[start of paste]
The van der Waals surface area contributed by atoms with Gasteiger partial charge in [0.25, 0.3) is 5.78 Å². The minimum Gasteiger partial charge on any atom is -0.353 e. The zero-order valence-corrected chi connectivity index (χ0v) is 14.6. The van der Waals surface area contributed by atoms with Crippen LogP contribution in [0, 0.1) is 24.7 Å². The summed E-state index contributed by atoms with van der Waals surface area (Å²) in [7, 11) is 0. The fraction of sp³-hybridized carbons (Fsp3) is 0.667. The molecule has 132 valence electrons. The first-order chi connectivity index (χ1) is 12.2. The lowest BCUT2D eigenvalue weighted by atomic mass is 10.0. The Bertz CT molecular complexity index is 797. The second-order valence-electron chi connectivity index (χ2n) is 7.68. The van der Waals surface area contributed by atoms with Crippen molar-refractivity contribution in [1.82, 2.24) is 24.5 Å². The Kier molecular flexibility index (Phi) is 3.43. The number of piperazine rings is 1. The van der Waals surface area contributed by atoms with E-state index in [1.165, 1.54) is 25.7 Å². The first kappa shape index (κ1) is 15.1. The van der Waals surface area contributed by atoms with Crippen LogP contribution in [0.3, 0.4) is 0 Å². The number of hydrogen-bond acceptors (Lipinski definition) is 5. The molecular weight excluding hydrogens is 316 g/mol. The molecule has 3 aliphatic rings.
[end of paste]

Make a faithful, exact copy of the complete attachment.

The van der Waals surface area contributed by atoms with Gasteiger partial charge in [0.25, 0.3) is 5.78 Å². The minimum Gasteiger partial charge on any atom is -0.353 e. The zero-order valence-corrected chi connectivity index (χ0v) is 14.6. The van der Waals surface area contributed by atoms with Crippen LogP contribution in [0, 0.1) is 24.7 Å². The summed E-state index contributed by atoms with van der Waals surface area (Å²) in [7, 11) is 0. The fraction of sp³-hybridized carbons (Fsp3) is 0.667. The molecule has 132 valence electrons. The first-order chi connectivity index (χ1) is 12.2. The lowest BCUT2D eigenvalue weighted by atomic mass is 10.0. The Bertz CT molecular complexity index is 797. The second-order valence-electron chi connectivity index (χ2n) is 7.68. The van der Waals surface area contributed by atoms with Crippen molar-refractivity contribution in [1.82, 2.24) is 24.5 Å². The Kier molecular flexibility index (Phi) is 3.43. The number of piperazine rings is 1. The van der Waals surface area contributed by atoms with E-state index in [1.165, 1.54) is 25.7 Å². The first kappa shape index (κ1) is 15.1. The van der Waals surface area contributed by atoms with Crippen LogP contribution in [0.3, 0.4) is 0 Å². The number of hydrogen-bond acceptors (Lipinski definition) is 5. The molecular weight excluding hydrogens is 316 g/mol. The molecule has 3 aliphatic rings.